*Haines Index

National Weather Service Forecast Graph

Nebraska Forest Service Fire Danger Map

NOAA Service/Hastings Fire Weather & Hot Spots Map

Click for weather forecast

*The Haines Index is a measure of Atmospheric Stability, i.e. how well air can move vertically in the atmosphere.  The range is from 1 to 6 but I’ve rarely seen anything below 3.  With a low Haines you would expect to see stratus clouds, the steam from the ethanol plant will hang around and if you were in urban areas you would expect to see expect to see increased ozone and smog/ decreased air quality.  With a high Haines Index you would expect to see cumulus clouds and higher visibility due to warmer air rising and being replaced by cooler air.  Seeing dust devils or whirl winds are indicators that air is moving vertically.      

What this means for fire:

Under a high Haines, heat and smoke from the fire ought to rise well and can develop a large plume.  Rising air with low wind speeds likely will result in occasional fire whirls/ dust devils which can cause holding concerns if they occur on the fire line. When cooler higher atmospheric air displaces the warmer rising air it can produce some light gusts around the middle of the day.   If we were in large areas of timber or expansive fuels, we would expect to see a plume dominated fire where the rising heat and smoke actually create their own weather including lightning and rain such as we witnessed in 2012 at the fires by Ainsworth and Chadron. Other characteristics of a high Haines are good smoke dispersion and adequate fire behavior which we need around here due to traffic on roads like I-80 and to reduce the smoke which neighbors and people working the fires will have to deal with.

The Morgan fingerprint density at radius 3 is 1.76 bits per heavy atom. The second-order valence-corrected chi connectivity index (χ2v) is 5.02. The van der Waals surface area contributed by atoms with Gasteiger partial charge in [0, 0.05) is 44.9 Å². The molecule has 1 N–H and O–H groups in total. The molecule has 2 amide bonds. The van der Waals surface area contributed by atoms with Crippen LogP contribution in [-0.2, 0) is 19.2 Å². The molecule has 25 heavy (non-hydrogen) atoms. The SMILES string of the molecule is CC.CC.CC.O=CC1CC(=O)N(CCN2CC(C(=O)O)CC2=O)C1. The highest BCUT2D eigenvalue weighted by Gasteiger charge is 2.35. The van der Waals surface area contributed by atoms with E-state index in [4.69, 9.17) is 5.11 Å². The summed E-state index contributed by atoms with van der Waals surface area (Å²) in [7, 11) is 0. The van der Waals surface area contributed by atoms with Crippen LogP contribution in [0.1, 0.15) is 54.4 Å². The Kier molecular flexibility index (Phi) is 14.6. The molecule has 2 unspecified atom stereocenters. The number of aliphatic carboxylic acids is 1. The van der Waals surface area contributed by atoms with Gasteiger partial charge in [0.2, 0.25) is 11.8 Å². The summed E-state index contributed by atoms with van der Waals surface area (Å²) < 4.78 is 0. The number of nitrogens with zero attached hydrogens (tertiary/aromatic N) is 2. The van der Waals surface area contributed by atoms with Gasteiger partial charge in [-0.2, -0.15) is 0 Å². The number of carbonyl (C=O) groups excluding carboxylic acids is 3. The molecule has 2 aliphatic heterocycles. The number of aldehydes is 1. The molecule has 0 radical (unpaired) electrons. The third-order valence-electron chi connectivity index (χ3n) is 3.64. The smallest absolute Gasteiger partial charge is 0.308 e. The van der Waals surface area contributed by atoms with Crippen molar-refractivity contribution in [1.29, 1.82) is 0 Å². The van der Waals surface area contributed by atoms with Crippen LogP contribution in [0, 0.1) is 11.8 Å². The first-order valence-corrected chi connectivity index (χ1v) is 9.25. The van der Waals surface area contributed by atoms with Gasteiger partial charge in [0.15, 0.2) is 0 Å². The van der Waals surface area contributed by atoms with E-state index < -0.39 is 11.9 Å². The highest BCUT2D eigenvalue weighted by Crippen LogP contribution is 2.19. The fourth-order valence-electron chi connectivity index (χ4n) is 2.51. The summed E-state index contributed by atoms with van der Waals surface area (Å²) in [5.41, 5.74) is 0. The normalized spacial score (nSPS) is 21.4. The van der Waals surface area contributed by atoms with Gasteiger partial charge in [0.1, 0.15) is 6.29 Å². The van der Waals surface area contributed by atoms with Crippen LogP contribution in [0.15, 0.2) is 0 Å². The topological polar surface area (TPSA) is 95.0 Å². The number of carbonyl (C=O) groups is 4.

To conclude: The Haines Index is a measure of how well air can move vertically in the atmosphere and how it does play a role in predicting fire behavior and growth.  Due to greater local concerns of smoke dispersion and accomplishing goals with fire rather than the creation of a giant plume dominated fire, we should be looking at a high Haines Index as a good thing. 

I suggest paying more attention to the relative humidity and temperature in order to predict fire spread and spotting potential on a small scale burn. 

Hopefully this was helpful,

Thanks  Nelson